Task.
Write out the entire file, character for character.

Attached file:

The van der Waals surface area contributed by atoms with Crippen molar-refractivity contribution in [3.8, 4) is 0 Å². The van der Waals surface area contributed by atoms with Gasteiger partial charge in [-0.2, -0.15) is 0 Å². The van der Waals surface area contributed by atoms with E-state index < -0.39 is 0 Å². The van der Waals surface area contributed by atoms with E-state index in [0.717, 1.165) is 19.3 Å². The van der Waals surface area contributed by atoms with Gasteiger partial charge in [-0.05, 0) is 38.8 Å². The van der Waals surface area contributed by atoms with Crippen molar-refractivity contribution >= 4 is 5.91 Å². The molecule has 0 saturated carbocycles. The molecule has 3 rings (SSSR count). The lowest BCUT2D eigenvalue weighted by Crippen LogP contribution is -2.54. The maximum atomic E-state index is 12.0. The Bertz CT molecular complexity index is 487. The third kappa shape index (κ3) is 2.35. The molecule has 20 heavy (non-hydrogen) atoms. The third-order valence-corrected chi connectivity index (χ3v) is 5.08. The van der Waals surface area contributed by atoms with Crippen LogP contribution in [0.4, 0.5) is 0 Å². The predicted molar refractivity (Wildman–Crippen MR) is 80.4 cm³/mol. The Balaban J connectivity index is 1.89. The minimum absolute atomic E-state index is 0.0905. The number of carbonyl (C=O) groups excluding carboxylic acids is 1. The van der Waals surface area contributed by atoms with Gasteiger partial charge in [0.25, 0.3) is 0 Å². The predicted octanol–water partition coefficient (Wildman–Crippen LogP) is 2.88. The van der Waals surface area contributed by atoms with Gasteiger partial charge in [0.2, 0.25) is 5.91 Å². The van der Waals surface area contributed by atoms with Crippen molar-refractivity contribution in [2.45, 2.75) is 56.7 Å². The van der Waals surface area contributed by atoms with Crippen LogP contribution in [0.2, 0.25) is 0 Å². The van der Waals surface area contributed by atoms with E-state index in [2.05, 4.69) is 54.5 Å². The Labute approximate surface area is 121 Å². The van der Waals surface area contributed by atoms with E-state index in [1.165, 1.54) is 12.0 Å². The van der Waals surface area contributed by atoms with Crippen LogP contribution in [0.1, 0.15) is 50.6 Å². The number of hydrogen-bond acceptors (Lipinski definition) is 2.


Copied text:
The van der Waals surface area contributed by atoms with Crippen molar-refractivity contribution in [3.8, 4) is 0 Å². The van der Waals surface area contributed by atoms with Gasteiger partial charge in [-0.2, -0.15) is 0 Å². The van der Waals surface area contributed by atoms with E-state index < -0.39 is 0 Å². The van der Waals surface area contributed by atoms with E-state index in [0.717, 1.165) is 19.3 Å². The van der Waals surface area contributed by atoms with Gasteiger partial charge in [-0.05, 0) is 38.8 Å². The van der Waals surface area contributed by atoms with Crippen molar-refractivity contribution >= 4 is 5.91 Å². The molecule has 0 saturated carbocycles. The molecule has 3 rings (SSSR count). The lowest BCUT2D eigenvalue weighted by Crippen LogP contribution is -2.54. The maximum atomic E-state index is 12.0. The Bertz CT molecular complexity index is 487. The third kappa shape index (κ3) is 2.35. The molecule has 20 heavy (non-hydrogen) atoms. The third-order valence-corrected chi connectivity index (χ3v) is 5.08. The van der Waals surface area contributed by atoms with Crippen LogP contribution in [0.4, 0.5) is 0 Å². The predicted molar refractivity (Wildman–Crippen MR) is 80.4 cm³/mol. The Balaban J connectivity index is 1.89. The minimum absolute atomic E-state index is 0.0905. The number of carbonyl (C=O) groups excluding carboxylic acids is 1. The van der Waals surface area contributed by atoms with Gasteiger partial charge in [0.25, 0.3) is 0 Å². The predicted octanol–water partition coefficient (Wildman–Crippen LogP) is 2.88. The van der Waals surface area contributed by atoms with Gasteiger partial charge in [0.2, 0.25) is 5.91 Å². The van der Waals surface area contributed by atoms with Crippen molar-refractivity contribution in [2.45, 2.75) is 56.7 Å². The van der Waals surface area contributed by atoms with Crippen LogP contribution in [0.2, 0.25) is 0 Å². The van der Waals surface area contributed by atoms with E-state index in [2.05, 4.69) is 54.5 Å². The Labute approximate surface area is 121 Å². The van der Waals surface area contributed by atoms with E-state index in [1.165, 1.54) is 12.0 Å². The van der Waals surface area contributed by atoms with Crippen LogP contribution in [0.1, 0.15) is 50.6 Å². The number of hydrogen-bond acceptors (Lipinski definition) is 2.